Soil carbon and nitrogen content and stabilization in mid-rotation, intensively managed sweetgum and loblolly stands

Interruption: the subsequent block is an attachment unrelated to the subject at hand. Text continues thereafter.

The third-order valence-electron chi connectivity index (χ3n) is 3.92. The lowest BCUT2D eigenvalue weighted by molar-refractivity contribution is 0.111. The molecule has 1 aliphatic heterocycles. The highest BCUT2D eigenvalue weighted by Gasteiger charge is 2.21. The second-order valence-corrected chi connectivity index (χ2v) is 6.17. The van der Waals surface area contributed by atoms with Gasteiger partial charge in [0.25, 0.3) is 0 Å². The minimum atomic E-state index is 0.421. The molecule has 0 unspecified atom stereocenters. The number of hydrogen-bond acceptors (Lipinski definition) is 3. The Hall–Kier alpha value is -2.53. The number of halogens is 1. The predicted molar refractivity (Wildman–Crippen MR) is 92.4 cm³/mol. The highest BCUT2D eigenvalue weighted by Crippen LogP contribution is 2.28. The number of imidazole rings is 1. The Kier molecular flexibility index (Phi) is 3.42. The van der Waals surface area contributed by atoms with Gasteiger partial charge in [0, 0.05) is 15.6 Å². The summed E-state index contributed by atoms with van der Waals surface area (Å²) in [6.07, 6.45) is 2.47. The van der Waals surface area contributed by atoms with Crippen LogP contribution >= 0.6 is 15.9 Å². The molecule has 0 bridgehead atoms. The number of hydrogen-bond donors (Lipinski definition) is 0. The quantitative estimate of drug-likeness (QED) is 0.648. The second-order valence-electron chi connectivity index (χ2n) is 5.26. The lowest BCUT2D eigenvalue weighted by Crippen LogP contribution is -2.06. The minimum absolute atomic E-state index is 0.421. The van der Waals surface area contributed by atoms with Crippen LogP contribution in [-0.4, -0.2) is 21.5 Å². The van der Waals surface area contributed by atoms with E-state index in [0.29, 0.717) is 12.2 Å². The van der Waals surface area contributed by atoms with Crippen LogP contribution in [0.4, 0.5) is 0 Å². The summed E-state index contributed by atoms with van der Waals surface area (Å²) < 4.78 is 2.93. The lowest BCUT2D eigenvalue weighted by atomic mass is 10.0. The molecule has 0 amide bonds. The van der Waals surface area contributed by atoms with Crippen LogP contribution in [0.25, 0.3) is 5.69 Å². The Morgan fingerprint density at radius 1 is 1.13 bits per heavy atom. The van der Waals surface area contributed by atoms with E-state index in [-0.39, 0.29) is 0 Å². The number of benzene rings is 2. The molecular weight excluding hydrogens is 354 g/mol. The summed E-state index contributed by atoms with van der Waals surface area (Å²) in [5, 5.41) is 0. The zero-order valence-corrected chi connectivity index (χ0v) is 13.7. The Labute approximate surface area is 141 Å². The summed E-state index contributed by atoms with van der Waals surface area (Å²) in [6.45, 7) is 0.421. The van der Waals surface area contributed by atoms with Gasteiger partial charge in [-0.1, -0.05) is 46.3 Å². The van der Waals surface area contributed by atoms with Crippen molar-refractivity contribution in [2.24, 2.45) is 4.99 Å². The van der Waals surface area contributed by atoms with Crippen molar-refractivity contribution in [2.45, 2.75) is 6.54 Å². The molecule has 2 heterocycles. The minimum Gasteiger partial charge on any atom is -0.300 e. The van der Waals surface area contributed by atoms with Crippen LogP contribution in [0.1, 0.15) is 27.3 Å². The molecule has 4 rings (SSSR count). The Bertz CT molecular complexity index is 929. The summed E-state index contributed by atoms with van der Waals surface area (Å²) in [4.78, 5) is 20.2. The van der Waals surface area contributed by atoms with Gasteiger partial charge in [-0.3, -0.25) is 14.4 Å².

Intensive forestry has resulted in considerable increases in aboveground stand productivity including foliar and belowground biomass which are the primary sources of soil organic matter. Soil organic matter is important for the maintenance of soil physical, chemical and biological quality. Additionally, sequestering carbon (C) in soils may provide a means of mitigating increasing atmospheric carbon dioxide concentrations. In this study, we examined soil C and nitrogen (N) contents and stabilization in 12-year-old, intensively managed sweetgum (Liquidambar styraciflua L.) and loblolly pine (Pinus taeda L.) stands. The treatments examined include: (1) complete weed control; (2) weed control plus drip irrigation; (3) weed control plus drip irrigation and fertigation; and (4) (pine only) weed control plus irrigation, fertigation, and pest control. C and N stabilization was analyzed sequentially by fractionating the soil samples into six fractions using solutions of increasing density. These fractions represented increasingly stable organic matter pools. There was a trend towards increasing C and N contents with increasing management intensity that increase stand productivity; however, these differences were only significant for soil C content in sweetgum. Across all the sweetgum plots, soil C content generally increased with basal area (BA); no such relationship was found in loblolly pine although its BA was equal or higher than that of sweetgum. Generally, across all depths most C was found in the two lightest and in the heaviest fractions. These results suggest that changes to soil C due to increased forest management intensity which increases forest productivity, when they did occur, mostly did not change the percentages of C among soil density fractions over the 12 years of the experiment suggesting minimal inputs of recalcitrant C into the soil; however, even these transient changes may be still be important if intensive management is maintained over subsequent rotations.